The finalizing and ratification of a Student Bill of Rights remains on the Student Government Association’s agenda for spring 2012. Work on the document started early last semester under the direction of senior Josh Koch and junior Casey Sullivan, who solicited student input through weekly meetings open to whole campus.
Currently, official campus policy requires that all decisions relating to student conduct and student rights on campus be derived from the Scots Key which the College of Wooster publishes annually. Members of SGA felt strongly that the rights of students must clearly be defined with a document they title the Student Bill of Rights.
Koch brought attention to the fact that other private colleges and universities, like Skidmore College in Saratoga Springs, New York, currently have Student Bill of Rights and that the College of Wooster will soon follow suit. The Student Bill of Rights did not necessarily emerge from specific instances where Wooster students’ rights were violated but rather the bill attempts to preserve many of the implicit rights students currently possess.
Koch made the clear distinction that Wooster students currently have implied rights, according to the Scots Key, but they lack explicit rights. He went on to state that there currently exists an implied contract or understanding between students and the administration of the College but a lack of explicitly stated students rights causes problems when issues arise between students and the administration. “We essentially want [students] to get a copy of a Bill of Rights at orientation so that [students] know exactly what their rights are on campus.”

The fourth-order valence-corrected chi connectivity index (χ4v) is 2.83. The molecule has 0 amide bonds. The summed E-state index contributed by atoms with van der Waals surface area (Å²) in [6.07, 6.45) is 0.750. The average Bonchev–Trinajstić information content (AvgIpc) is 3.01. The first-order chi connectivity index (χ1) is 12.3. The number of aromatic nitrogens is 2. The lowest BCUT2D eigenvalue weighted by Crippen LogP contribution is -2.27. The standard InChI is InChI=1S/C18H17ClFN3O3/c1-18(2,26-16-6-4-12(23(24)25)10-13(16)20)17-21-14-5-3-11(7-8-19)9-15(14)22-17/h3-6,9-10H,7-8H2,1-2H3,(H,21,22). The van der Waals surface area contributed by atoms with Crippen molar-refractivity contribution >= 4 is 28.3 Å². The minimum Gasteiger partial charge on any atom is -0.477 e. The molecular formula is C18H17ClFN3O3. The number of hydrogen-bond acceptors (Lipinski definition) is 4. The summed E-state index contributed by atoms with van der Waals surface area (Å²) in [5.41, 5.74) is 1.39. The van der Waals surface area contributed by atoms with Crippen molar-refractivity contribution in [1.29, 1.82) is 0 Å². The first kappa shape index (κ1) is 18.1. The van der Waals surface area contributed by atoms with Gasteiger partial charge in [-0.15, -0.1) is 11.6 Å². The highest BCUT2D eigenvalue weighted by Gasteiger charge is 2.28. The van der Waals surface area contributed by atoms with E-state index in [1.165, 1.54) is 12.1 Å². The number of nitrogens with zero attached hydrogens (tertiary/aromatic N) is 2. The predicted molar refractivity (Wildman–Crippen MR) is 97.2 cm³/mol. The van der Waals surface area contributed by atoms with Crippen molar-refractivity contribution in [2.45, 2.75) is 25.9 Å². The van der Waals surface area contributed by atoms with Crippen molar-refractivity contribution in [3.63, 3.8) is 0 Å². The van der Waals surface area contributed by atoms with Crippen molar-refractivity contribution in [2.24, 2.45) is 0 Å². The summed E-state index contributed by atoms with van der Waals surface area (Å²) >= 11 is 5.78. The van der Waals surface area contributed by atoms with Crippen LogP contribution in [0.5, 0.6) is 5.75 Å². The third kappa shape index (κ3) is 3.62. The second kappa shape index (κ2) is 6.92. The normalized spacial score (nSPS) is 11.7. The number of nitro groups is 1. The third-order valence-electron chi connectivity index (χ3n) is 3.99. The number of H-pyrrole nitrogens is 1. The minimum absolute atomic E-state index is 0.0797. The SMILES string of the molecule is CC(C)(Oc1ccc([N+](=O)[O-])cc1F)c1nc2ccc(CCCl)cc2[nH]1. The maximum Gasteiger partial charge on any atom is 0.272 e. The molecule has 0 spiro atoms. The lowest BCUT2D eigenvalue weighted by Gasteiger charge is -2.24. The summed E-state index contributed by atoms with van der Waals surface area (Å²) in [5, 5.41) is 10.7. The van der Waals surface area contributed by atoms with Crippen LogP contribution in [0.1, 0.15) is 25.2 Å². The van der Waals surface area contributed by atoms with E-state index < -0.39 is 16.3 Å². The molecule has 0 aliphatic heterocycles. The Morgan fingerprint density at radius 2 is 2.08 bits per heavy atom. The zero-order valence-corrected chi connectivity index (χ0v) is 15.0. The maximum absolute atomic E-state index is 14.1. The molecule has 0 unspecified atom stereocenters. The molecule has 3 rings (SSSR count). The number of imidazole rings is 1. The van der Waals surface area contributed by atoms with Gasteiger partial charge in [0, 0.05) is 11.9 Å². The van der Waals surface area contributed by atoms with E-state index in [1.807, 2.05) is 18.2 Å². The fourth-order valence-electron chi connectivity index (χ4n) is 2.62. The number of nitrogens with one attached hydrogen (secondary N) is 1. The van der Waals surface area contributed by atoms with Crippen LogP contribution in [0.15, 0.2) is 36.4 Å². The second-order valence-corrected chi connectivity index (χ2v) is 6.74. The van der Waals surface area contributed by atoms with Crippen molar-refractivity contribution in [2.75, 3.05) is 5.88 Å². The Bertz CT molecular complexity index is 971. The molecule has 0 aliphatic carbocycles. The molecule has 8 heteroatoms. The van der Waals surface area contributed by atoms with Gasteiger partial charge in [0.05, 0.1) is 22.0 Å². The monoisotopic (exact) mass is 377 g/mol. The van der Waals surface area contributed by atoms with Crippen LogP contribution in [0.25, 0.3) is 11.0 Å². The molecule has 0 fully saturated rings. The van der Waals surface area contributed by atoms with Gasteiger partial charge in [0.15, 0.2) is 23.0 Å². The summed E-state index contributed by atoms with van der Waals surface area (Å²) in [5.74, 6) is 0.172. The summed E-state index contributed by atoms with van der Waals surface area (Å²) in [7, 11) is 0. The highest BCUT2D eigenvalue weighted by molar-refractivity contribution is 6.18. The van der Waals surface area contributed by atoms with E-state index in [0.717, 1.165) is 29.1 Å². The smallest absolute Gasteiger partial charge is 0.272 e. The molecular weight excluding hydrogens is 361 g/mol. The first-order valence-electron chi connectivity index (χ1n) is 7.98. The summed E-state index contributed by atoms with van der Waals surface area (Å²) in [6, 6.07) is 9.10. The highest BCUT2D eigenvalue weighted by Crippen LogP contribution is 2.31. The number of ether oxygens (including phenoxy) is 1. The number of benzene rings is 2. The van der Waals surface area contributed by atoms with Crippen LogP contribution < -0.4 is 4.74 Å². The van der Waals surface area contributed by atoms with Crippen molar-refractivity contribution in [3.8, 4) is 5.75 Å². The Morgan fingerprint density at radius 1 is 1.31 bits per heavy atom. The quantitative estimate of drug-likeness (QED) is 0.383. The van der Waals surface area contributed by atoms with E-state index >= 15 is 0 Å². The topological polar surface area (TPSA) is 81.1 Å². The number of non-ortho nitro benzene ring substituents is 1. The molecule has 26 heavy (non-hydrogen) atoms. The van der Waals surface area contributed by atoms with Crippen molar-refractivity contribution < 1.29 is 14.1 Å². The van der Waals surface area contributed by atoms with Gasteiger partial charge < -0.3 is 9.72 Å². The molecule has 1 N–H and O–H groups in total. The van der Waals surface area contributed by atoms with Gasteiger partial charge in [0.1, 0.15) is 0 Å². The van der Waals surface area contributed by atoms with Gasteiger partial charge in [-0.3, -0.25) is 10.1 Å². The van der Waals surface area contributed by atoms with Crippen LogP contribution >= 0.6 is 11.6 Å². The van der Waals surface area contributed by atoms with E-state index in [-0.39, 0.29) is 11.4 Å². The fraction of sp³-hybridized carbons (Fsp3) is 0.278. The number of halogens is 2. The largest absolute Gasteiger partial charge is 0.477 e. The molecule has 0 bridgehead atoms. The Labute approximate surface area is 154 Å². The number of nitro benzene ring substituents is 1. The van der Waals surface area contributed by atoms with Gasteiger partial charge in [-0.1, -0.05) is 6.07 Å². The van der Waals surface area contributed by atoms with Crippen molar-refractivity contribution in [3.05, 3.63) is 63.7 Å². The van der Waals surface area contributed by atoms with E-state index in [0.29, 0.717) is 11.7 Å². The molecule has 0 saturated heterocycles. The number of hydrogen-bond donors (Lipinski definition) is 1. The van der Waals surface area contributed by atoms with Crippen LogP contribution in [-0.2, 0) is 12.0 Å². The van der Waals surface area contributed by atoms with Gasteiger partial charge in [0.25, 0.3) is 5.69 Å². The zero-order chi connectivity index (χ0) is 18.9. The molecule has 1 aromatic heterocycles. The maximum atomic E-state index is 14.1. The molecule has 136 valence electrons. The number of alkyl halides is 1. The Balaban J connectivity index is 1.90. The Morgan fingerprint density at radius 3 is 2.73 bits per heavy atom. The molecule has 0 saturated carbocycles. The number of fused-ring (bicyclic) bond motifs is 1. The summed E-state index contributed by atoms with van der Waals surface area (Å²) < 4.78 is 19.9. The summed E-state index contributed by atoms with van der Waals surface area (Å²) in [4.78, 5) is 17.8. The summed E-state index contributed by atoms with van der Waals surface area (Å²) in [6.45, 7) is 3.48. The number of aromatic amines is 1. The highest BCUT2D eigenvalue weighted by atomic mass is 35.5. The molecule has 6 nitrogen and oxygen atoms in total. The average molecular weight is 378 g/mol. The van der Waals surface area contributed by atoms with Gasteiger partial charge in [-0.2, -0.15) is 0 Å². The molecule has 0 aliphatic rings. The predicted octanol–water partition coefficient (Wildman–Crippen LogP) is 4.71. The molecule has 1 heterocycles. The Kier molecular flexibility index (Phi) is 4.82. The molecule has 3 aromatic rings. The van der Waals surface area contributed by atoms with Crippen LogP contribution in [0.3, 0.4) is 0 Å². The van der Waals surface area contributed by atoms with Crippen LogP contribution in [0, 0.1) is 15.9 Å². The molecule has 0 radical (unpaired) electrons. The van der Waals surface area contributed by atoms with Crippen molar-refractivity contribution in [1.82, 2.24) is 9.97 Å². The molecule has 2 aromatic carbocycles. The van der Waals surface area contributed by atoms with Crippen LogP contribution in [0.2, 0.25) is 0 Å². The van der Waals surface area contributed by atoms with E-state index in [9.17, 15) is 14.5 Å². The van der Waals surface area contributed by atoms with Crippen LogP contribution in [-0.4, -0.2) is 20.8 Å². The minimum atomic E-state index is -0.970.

When asked how the Student Bill of Rights would directly impact the lives of students, Koch stated that it would be difficult to immediately gauge the effect and that the bill would primarily be used as a tool for the college administration in the future. However, Koch was able to offer a few concrete examples of how the administration’s policies and actions would be affected by the Student Bill of Rights.
One portion of the bill will attempt to afford students a greater deal of clarity when interacting with College Security & Protective Services (SPS). This portion, currently described as a Probably Cause clause, would require SPS to obtain authorization from the campus administration in order to conduct a search of a student’s room in the absence of probable cause.
A different clause relates to the Right to Remain Silent when dealing with SPS. According to Koch, current students have felt that they are being labeled as complicit in wrong-doing when they chose to remain silent.
The bill remains in draft stages with SGA but Koch remains hopeful that the bill will pass SGA in the coming semester. In order for the bill to enter into effect on campus, it will require ratification from SGA followed by ratification from Campus Council along with an endorsement from at least 50% of the Wooster student body. Once this has been achieved, the bill will be sent to the Office of the President for the president’s signature, which would enter the Student Bill of Rights into effect.
SGA plans to publicize the bill to the Wooster student body later on in the semester through posters and other advertisements around campus. Koch, along with the rest of SGA, strongly indicated that they wanted the approval and input from the student body in order to make the Student Bill of Rights stronger and more inclusive of student opinions.
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